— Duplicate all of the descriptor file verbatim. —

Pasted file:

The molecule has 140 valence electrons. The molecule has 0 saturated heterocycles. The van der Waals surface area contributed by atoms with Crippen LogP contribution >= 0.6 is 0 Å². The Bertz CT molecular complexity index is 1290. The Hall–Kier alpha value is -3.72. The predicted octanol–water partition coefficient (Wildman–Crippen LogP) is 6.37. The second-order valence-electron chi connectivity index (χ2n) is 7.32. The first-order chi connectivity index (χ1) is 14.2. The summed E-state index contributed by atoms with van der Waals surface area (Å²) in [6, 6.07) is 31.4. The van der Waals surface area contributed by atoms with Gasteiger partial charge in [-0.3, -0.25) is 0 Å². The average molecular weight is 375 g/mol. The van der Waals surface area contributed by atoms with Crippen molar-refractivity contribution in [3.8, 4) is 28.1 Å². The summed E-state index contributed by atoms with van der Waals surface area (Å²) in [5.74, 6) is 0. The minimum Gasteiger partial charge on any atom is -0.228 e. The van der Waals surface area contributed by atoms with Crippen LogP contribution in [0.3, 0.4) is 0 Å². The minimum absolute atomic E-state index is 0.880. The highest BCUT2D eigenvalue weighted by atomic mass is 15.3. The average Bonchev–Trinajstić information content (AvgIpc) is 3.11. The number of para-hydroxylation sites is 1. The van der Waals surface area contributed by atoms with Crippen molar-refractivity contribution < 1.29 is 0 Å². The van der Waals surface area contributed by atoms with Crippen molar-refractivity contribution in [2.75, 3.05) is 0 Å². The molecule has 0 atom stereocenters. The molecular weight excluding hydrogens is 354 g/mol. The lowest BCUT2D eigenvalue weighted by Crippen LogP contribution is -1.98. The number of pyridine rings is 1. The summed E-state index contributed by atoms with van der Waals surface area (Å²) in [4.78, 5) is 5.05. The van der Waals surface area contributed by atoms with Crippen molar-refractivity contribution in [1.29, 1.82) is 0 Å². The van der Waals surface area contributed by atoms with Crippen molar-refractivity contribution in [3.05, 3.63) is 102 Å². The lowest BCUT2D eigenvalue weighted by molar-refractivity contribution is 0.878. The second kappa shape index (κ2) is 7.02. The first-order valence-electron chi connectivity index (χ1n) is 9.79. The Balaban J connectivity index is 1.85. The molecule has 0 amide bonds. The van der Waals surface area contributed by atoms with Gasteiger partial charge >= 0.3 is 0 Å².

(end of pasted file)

The molecule has 140 valence electrons. The molecule has 0 saturated heterocycles. The van der Waals surface area contributed by atoms with Crippen LogP contribution >= 0.6 is 0 Å². The Bertz CT molecular complexity index is 1290. The Hall–Kier alpha value is -3.72. The predicted octanol–water partition coefficient (Wildman–Crippen LogP) is 6.37. The second-order valence-electron chi connectivity index (χ2n) is 7.32. The first-order chi connectivity index (χ1) is 14.2. The summed E-state index contributed by atoms with van der Waals surface area (Å²) in [6, 6.07) is 31.4. The van der Waals surface area contributed by atoms with Gasteiger partial charge in [-0.3, -0.25) is 0 Å². The average molecular weight is 375 g/mol. The van der Waals surface area contributed by atoms with Crippen molar-refractivity contribution in [3.8, 4) is 28.1 Å². The summed E-state index contributed by atoms with van der Waals surface area (Å²) in [5.74, 6) is 0. The minimum Gasteiger partial charge on any atom is -0.228 e. The van der Waals surface area contributed by atoms with Crippen LogP contribution in [0.3, 0.4) is 0 Å². The minimum absolute atomic E-state index is 0.880. The highest BCUT2D eigenvalue weighted by atomic mass is 15.3. The average Bonchev–Trinajstić information content (AvgIpc) is 3.11. The number of para-hydroxylation sites is 1. The van der Waals surface area contributed by atoms with Crippen molar-refractivity contribution < 1.29 is 0 Å². The van der Waals surface area contributed by atoms with Crippen molar-refractivity contribution in [2.75, 3.05) is 0 Å². The molecule has 0 atom stereocenters. The molecular weight excluding hydrogens is 354 g/mol. The lowest BCUT2D eigenvalue weighted by Crippen LogP contribution is -1.98. The number of pyridine rings is 1. The summed E-state index contributed by atoms with van der Waals surface area (Å²) in [4.78, 5) is 5.05. The van der Waals surface area contributed by atoms with Crippen molar-refractivity contribution in [1.29, 1.82) is 0 Å². The van der Waals surface area contributed by atoms with Crippen molar-refractivity contribution in [3.05, 3.63) is 102 Å². The lowest BCUT2D eigenvalue weighted by molar-refractivity contribution is 0.878. The second kappa shape index (κ2) is 7.02. The first-order valence-electron chi connectivity index (χ1n) is 9.79. The Balaban J connectivity index is 1.85. The molecule has 0 amide bonds. The van der Waals surface area contributed by atoms with Gasteiger partial charge >= 0.3 is 0 Å².